Dismay (Joel Lamangan, 2016)

Siphayo-screenshot2

There are only two good things in Joel Lamangan’s Siphayo (Dismay): one of them is the subplot about shopping malls killing small business establishments and the conversion agricultural lands into commercial centers. The movie opens with a terminally-ill Fely coming home from the hospital with her husband Dante and their two sons. On the way home, they stop by the rice-fields and she tells his two sons to help their father till the fields and never ever let go of their land—even if it means a whole lot of money if the mall owners would buy their property.

Conrado, the eldest son, slaves in his father’s rice mill while his wife Sol cleans and cooks for them. Conrado wanted to work abroad, but decided to stay after he fell victim to illegal recruitment. Roland, the younger son, is soon to graduate from college and has no interest in dirtying up his hands. One day, Dante brought home Alice, a young pretty nurse—not to look after Fely, who died few days prior, but to take care of Dante’s nightly business. Yes, she’s the same nurse he brought home earlier and took care of his dying wife one day before she died. Conrado’s outraged and plots to roust Alice. Sol on the other hand, is just happy she could finally work in the nearby mall while Alice stays at home to do the chores. Roland, who’s made to look like a hulking hunk in a high school uniform earlier and an idiot for the most of the movie, is just happy to be complicit in his brother’s plan.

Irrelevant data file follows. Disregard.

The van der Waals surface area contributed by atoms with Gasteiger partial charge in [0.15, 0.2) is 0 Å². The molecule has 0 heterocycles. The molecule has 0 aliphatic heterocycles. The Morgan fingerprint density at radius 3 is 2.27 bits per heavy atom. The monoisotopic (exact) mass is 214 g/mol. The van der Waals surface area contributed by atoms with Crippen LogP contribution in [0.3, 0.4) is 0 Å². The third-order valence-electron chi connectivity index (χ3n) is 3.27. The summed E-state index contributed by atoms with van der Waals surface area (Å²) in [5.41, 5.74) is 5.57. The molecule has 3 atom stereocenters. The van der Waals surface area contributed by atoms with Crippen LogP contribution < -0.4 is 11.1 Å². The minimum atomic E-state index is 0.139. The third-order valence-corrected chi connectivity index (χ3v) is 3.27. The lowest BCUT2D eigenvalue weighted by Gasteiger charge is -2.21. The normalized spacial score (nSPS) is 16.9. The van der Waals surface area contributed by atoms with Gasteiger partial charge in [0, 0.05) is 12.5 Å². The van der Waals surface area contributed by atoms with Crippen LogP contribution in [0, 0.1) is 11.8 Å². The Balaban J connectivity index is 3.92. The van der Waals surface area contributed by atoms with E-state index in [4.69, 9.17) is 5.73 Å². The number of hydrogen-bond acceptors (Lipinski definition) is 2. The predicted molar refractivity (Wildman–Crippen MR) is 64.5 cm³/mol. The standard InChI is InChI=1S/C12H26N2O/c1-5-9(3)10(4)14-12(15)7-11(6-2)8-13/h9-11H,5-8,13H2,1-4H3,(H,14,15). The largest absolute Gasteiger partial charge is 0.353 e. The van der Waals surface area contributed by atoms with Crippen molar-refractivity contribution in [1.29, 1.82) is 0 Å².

The movie’s overall clunky, with Sol the most grounded character in the story. Sol’s character, like the aforementioned subplot about shopping malls, adds something of interest to this overly familiar story. But it’s lost as the movie tries too hard to be an erotic-thriller and ends up mostly devoid of thrills.

This cuts the movie further down to its erotic elements. And it might have been better, had the movie dropped the “thriller” part and just focused on the family drama and in the bed department. Because as Nathalie Hart’s first big movie, it is a bit disappointing. Because Elora Espano’s lone bed scene packs more heat than all of Nathalie Hart’s nude scenes. Simply, Sol felt more like a real person compared to Hart, whose mestiza looks, big boobs, and thin frame, weren’t enough to compensate for Alice’s paper-thin character. Still, the movie would have been OK. If only the third act isn’t so silly and trying-hard, to put the “thriller” in erotic-thriller. It could have been an erotic-drama instead, but without the laughably contrived ending—which just feels weird, unnatural—like a well-endowed pair, made of silicone pudding.

 

*Screenshot from here.

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